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Helping toddler learn to communicate

(6 Posts)
apatheticfallacy Mon 08-Aug-16 11:01:55

Advice and ideas greatly appreciated:

DS is 14 months and having huge tantrums constantly - screaming, head in his hands on the floor, back arching, kicking and hitting etc. This happens several times an hour, but he can be absolutely lovely in between.

I know tantrums are just a normal part of development and in dealing with them as best as I can - I'm trying to acknowledge his feelings eg. 'you're angry you can't drink the bleach' (not an actual example obviously) even though I'm pretty sure he doesn't understand it I figured it's a good habit to try to get into? And then I attempt to distract him with something else although he can be pretty persistant.

He doesn't communicate at all really except for babbling and I wonder if a lot of the frustration comes from this. He has no words and doesn't point to show what he wants. I've tried baby signing but he doesn't copy the actions, he doesn't copy actions in songs either. Except for continuing to show him how I point is there anything else I can try to help him?

Is he too young to learn to nod for yes and shake for no?

Dandelionandfizz Mon 08-Aug-16 11:14:13

I have a 16mo and I'm still struggling with this. I did teach him to say 'yeah' sounds more like 'eh' at about 13 months and he has recently started to shake his head and say no but he still get very frustrated and tantrums over things.

I taught him to say yeah by feeding him something he likes off a spoon. After every mouthful I would ask if he wanted more and then prompt him to say yeah and nod his head. Then when he made any vocal noise I would say 'yeah!' in a really happy tone, give him the spoonful and praise him. By repeating the yeah I was correcting him but also praising so overtime it has started to sound more and more like the word iyswim. Try not to do it when he is hungry or he will just get frustrated. Maybe with a pudding or something like that.

Youcantscaremeihavechildren Mon 08-Aug-16 11:20:47

It is hard, at 14 months we had a lot of
Screeching and tantrums but it had got easier at 16 months, he now will use a sound a bit like 'tha' to get things he wants (although it is then a guessing game holding up and pointing to things constantly to find out what 'tha' is!) He will now point and I just find what you're doing, acknowledging what they are feeling and saying verbally, repeating words once they've attempted a noise etc, does help. Even if it just helps you to feel like you understand him! I do still find myself despairing though and sobbing 'what do you want.....' on a regular's definitely got easier in the last month or two though.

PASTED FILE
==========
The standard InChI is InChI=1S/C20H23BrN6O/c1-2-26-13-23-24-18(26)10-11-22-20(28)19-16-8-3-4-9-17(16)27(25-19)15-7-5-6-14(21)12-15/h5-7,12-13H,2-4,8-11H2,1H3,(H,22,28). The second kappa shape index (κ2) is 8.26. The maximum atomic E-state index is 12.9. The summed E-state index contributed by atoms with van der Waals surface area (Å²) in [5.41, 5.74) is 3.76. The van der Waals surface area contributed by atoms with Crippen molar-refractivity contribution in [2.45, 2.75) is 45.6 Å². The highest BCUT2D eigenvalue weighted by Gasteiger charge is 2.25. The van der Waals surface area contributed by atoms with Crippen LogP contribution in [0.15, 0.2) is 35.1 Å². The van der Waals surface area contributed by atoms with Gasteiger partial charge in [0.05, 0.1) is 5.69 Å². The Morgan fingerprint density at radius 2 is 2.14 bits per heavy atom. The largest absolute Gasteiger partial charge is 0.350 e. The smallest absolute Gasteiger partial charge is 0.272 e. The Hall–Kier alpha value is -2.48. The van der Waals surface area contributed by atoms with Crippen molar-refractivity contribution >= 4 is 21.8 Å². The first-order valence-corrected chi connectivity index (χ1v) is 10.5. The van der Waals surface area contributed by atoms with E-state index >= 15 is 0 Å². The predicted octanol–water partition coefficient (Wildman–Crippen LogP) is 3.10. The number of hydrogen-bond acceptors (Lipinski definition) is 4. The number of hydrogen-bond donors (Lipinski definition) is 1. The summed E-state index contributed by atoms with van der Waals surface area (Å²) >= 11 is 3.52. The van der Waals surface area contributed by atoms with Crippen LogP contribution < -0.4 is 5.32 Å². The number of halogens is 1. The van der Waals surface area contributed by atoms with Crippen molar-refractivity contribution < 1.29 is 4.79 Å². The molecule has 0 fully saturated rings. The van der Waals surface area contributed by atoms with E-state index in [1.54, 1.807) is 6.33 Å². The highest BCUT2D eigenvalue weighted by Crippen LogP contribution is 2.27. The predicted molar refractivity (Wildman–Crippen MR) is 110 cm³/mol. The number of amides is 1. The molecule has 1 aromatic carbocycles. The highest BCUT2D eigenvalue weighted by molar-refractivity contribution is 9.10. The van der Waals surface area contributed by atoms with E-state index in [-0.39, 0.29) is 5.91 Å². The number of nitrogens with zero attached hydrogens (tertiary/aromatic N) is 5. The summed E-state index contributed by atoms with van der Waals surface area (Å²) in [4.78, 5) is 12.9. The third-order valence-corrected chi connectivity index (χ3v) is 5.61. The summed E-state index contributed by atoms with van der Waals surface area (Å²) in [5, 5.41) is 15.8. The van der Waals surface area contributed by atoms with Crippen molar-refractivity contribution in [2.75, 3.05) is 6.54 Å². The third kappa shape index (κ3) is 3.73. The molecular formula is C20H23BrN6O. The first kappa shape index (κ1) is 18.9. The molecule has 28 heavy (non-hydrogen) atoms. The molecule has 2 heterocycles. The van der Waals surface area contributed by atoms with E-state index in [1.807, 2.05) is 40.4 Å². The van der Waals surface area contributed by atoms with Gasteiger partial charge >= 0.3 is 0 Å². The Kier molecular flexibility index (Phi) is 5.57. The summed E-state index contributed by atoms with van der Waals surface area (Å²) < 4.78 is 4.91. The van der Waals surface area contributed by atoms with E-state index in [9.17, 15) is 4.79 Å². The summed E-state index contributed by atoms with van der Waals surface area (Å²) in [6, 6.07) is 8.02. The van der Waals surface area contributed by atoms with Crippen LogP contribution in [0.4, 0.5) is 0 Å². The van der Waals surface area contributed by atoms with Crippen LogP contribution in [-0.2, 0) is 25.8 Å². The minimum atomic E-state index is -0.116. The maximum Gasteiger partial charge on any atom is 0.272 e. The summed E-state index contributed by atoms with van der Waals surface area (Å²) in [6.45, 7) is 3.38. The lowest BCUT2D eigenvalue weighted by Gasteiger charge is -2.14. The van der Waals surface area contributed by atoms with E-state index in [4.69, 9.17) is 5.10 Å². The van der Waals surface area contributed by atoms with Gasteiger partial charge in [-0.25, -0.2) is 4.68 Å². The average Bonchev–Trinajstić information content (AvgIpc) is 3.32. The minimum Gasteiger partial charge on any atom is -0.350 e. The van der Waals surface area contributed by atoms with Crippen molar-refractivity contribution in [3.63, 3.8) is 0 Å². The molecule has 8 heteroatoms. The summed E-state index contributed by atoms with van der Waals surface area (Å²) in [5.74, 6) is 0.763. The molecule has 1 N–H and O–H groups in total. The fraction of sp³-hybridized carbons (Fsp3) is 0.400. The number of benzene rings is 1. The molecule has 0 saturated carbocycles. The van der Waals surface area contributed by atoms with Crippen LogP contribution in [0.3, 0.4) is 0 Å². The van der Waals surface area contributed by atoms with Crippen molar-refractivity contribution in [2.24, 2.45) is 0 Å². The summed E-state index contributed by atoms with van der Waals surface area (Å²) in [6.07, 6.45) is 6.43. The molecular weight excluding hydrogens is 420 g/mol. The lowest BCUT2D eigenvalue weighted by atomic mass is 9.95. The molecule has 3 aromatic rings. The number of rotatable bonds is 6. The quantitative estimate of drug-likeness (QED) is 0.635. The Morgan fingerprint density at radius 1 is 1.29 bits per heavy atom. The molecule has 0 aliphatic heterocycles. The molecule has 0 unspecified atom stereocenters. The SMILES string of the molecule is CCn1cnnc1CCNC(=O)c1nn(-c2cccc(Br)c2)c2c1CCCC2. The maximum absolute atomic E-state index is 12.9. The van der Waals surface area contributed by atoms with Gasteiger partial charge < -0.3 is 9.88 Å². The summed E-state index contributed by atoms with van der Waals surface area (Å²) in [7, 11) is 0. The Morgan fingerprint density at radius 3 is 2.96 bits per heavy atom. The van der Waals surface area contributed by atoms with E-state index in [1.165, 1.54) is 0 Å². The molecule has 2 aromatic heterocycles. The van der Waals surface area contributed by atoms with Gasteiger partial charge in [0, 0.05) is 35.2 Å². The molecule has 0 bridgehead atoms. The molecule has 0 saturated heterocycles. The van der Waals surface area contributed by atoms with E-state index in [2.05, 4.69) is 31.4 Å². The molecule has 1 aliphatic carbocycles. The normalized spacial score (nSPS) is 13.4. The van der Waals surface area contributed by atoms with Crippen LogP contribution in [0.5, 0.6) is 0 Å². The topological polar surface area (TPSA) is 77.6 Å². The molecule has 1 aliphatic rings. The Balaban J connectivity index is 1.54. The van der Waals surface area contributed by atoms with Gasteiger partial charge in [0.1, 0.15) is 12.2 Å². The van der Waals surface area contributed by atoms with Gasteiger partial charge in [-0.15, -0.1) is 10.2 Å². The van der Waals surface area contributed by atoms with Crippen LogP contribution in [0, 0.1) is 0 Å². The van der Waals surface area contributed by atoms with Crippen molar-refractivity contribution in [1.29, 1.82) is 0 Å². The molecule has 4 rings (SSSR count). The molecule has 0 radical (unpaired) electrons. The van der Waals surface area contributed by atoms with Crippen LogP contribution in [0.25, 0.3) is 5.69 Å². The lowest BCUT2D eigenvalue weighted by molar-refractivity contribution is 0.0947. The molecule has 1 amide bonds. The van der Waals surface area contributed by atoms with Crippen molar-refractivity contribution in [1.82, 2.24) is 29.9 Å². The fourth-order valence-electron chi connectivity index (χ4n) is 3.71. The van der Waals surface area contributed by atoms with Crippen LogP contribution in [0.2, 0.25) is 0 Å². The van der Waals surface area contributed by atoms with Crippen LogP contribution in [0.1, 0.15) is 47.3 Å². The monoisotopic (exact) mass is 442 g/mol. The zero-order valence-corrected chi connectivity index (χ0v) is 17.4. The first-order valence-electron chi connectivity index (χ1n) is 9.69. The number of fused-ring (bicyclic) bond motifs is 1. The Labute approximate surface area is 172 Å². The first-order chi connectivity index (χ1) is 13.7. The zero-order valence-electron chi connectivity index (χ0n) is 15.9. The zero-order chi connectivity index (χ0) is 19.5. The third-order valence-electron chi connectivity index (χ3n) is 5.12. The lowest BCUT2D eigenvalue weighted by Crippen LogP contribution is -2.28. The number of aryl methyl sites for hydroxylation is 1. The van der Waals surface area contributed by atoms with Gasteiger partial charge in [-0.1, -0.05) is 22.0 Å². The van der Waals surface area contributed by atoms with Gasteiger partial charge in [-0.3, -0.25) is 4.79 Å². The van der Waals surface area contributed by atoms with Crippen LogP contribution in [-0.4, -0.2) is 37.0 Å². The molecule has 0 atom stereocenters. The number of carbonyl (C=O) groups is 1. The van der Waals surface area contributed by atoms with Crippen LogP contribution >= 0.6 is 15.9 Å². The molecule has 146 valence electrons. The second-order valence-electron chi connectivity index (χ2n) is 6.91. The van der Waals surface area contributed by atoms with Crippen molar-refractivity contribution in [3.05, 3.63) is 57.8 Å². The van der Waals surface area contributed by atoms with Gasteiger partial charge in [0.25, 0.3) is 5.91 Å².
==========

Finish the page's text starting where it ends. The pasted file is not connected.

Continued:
apatheticfallacy Mon 08-Aug-16 11:26:04

Thank you both for the replies - it's nice to know I'm not alone! I feel like all the other babies from the antenatal group are at least trying to point etc before deciding it's the end of the world! It's good to hear it will improve in the not too distant future too (hopefully!)

I keep telling myself that even when he can tell me what's wrong it's probably not logical anyway.

fizz the description of teaching your 16 month old to say 'yeah' sounds a lot like when we trained our lab to sit grin I'm going to give it a go!

Dandelionandfizz Mon 08-Aug-16 11:36:40

The dog training analogy is pretty accurate blush When he would turn his head away because he was full I would shake my head and say 'no all finished' and he learnt how to tell me that too.

You're definitely not alone in this.

Maggiemufffan Mon 08-Aug-16 12:09:15

I've a 16 month old, she has just learnt to nod yes and shake no after only shaking no for everything at the start!. She actually understands so much more than I initially gave her credit for and now I just keep repeating simple questions and asking her to show me yes or no. She is also however starting with the throwing and hitting and generally gurning when she doesn't get her own way and whilst she was a great baby I'm really not sure if I'm cut out for the toddler stage!

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